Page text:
How do you view the role the Democrats and Republicans have played in the debate over healthcare reform?

    Well, right now, both parties are pushing for increased subcontracting of Medicare to HMOs, even though HMOs have thus far increased Medicare costs by $2 billion per year. Both parties are saying we're going to get more efficiency and the savings we need in Medicare by subcontracting to HMOs, even though their own data people are telling them that we're increasing costs by doing that.

    The Democrats, for the first time since the Truman administration, did not put national health insurance into the Democratic platform in 1996. We had a protest at the Democratic convention about that. The platform called for universal coverage, but not for national health insurance, which had been in the platform since 1948.

    We think the Democrats were basically giving business a signal that investment was safe in the healthcare sector [that it wasn't going to be nationalized]. The Republicans were always ready to guarantee healthcare investments.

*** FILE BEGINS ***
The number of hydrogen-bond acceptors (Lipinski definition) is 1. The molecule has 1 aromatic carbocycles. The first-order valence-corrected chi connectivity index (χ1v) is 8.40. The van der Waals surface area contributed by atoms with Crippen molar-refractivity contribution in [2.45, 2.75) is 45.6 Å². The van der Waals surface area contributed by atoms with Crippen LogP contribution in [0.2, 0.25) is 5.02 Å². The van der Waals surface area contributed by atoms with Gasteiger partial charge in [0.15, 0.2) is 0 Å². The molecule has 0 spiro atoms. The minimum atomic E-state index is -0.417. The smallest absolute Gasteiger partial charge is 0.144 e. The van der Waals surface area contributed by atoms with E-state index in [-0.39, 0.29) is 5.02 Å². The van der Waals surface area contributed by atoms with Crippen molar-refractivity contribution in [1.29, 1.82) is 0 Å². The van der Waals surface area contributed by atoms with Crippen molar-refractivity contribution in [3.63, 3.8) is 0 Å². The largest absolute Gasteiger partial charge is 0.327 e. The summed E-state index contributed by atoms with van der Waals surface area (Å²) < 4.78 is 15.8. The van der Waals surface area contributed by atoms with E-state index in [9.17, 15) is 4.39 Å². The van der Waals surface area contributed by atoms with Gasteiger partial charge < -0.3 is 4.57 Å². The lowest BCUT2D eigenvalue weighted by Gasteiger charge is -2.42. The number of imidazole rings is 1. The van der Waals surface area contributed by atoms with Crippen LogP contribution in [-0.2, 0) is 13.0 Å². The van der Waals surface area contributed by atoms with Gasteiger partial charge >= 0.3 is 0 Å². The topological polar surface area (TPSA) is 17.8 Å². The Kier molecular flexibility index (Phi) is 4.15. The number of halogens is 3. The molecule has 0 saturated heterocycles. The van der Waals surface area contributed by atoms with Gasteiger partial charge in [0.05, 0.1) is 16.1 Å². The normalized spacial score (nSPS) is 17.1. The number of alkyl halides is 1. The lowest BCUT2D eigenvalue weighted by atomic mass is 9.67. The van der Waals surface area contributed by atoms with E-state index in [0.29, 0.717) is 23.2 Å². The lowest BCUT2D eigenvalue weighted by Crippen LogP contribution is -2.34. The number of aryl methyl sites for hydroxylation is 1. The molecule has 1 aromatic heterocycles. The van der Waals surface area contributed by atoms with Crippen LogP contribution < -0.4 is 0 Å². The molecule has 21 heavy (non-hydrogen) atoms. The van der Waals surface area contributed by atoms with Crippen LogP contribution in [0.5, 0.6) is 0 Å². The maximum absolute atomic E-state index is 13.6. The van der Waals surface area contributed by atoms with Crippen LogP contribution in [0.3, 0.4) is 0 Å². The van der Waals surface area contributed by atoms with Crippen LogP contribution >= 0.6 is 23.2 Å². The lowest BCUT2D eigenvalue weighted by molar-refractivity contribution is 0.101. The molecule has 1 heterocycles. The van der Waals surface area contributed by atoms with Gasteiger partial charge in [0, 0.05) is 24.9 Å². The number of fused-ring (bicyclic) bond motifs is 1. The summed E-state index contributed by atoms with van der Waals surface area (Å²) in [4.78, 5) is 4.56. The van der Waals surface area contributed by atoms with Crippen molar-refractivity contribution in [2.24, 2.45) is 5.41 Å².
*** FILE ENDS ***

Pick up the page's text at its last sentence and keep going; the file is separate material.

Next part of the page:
What about the Kennedy-Hatch Act, which is supposed to provide health insurance to some of the children who don't have it?

    That's supposed to be the great savior of the period, but in reality the proposal is structured as a subsidy, basically, to private employers. According to the Congressional Budget Office, the bill would only cover between 500,000 and a million kids, which is about the rate that the uninsured have been increasing each year. So if this thing is passed, all it would do is make sure there was no increase in the number of uninsured for one year, and then the numbers would start going up again. And they're going to spend between $16 and $24 billion to do that.

    The reason it's so expensive is that most of that money is just replacing coverage that private employers are currently giving with public funds -- so it's basically a subsidy to employers.

    What do you think are the prospects for rebuilding a movement for a publicly controlled healthcare system in this country?

    I think actually that the field is about to open back up again for a discussion of national healthcare. We're seeing among doctors and nurses an enormous upswelling of dissatisfaction, and that's forcing a reopening of the debate. At this point there's a very wide consensus that what we're doing is going the wrong direction, and there's also a growing consensus on banning for-profit ownership and investment, and there's more willingness to debate other solutions, including public control.